Redskins Gameday: Notes and analysis

  1. Maybe Jay Gruden should not have been surprised by certain aspects of the organization or by the actual rebuild that must take place. But I think he has been, at least to a certain degree. And I think this season will have become one big weeding out period for the first-year coach. They need to bring in players whose reputations haven’t outpaced their actual play and players who have a hunger/desire to do more. I don’t know if, for example, Trent Murphy will be a very good player, but I know he’s constantly working and is hard on himself. And I like the toughness cornerback Bashaud Breeland adds in the secondary; he just has to keep refining his game while also starting before he was ready.

  2. The tough part with rushing Dallas quarterback Tony Romo is containing him, while also being aware of his spin move. Not sure many quarterbacks evade pressure quite like Romo when it comes to spinning to the outside. Seems like he does this every week and it makes it tricky on a pass-rusher. You must rush at his outside shoulder or he will be able to spin away and extend the play. So it will be interesting to see how Murphy deals with this; it's not like Romo didn’t get Brian Orakpo with this move on several occasions. But it’s new to Murphy. Here are other lessons Murphy has learned or is still learning.

  3. It will be interesting to see how the Redskins use their outside linebackers. Would they use Ryan Kerrigan on the right side? But if you do that Monday, you end up putting your best rusher against a Pro Bowler such as Dallas left tackle Tyron Smith. If Kerrigan stays on the left side, he would be facing a backup right tackle in Jermey Parnell (who is coming off a good game). Just something to consider. But Kerrigan's play against the run matters here, too. Murphy is still adjusting here, and you don't want it to be a mismatch on early downs.

  4. Wrote this last week, too, but it bears repeating: The coaching staff still likes quarterback Kirk Cousins. Some of the throws he has made in recent weeks suggests to them he can be a quality starter in the NFL. The problem is, some of the other throws -- the interceptions -- have been so bad that the staff doesn't know if he will reach that point. Or, at the least, they know those interceptions must change before he can get there; yes, that’s obvious. But the point remains: They still see value in him.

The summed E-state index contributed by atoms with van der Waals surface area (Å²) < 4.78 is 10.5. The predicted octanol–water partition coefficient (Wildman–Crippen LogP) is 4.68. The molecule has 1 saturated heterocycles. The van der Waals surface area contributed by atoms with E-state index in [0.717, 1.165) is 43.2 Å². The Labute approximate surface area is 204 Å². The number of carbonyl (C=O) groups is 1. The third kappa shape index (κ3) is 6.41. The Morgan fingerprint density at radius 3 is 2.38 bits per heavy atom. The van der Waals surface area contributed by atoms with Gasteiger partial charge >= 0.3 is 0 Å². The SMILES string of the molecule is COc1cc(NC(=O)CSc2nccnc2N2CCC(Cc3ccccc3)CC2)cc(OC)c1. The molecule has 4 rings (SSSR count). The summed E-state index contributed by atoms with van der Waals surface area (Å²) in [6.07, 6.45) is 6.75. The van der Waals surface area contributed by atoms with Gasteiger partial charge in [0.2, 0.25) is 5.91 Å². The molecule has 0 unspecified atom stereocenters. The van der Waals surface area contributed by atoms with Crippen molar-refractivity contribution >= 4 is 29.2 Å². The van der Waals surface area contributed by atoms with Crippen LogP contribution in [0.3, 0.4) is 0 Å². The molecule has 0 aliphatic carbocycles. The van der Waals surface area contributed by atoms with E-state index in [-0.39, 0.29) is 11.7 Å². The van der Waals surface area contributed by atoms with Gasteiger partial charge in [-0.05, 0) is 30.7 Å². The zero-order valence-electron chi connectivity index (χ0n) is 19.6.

5. And, yes, they are committed to trying to develop quarterback Robert Griffin III. That is what Gruden was brought here to do, after all. It’s also clear that every Sunday, quarterbacks make off-scheduled plays that result in big gains or touchdowns.

  6. Pittsburgh’s Ben Roethlisberger, for example, doesn’t always throw in rhythm, etc. But his ability to extend plays powers that offense bigtime. Same with Green Bay’s Aaron Rodgers (especially in the red zone). Maybe Griffin never quite runs the offense exactly the way the coaches would like or throws in rhythm all the time, but if he makes good decisions on the move then it more than compensates. Griffin still has to prove himself in this area. He has extended plays and sometimes big ones result, but the decisions have been inconsistent. Growing pains? That is the hope.

  7. The tricky part for Washington’s defense Monday night is how committed will they be to stopping the run. The best way to stop it would be to use eight in the box, but that would leave a secondary exposed against a top passing offense. Stopping it with seven is ideal, but difficult. This is the reason Washington’s offense needs to convert in two important areas: third down and the red zone. You can’t just control the ball against Dallas, you must score touchdowns.

  8. Defensive coordinator Jim Haslett on Dallas running back DeMarco Murray: "He’s doing a nice job and you see a difference in his running style, but the line is opening gaping holes for him. He runs hard. He’s physical. He’s been outstanding. He’s fun to watch -- I don’t know about playing against him."

  9. Haslett said he is impressed how Dallas uses its personnel, especially backups such as receivers Terrence Williams (a big-play guy) and Cole Beasley (a nuisance on short routes). But the player who makes it go is Romo. "I’ve been a fan of his a long time," Haslett said. "He does so much for the team, extending plays and seeing things. He does everything. He can run and make all the throws."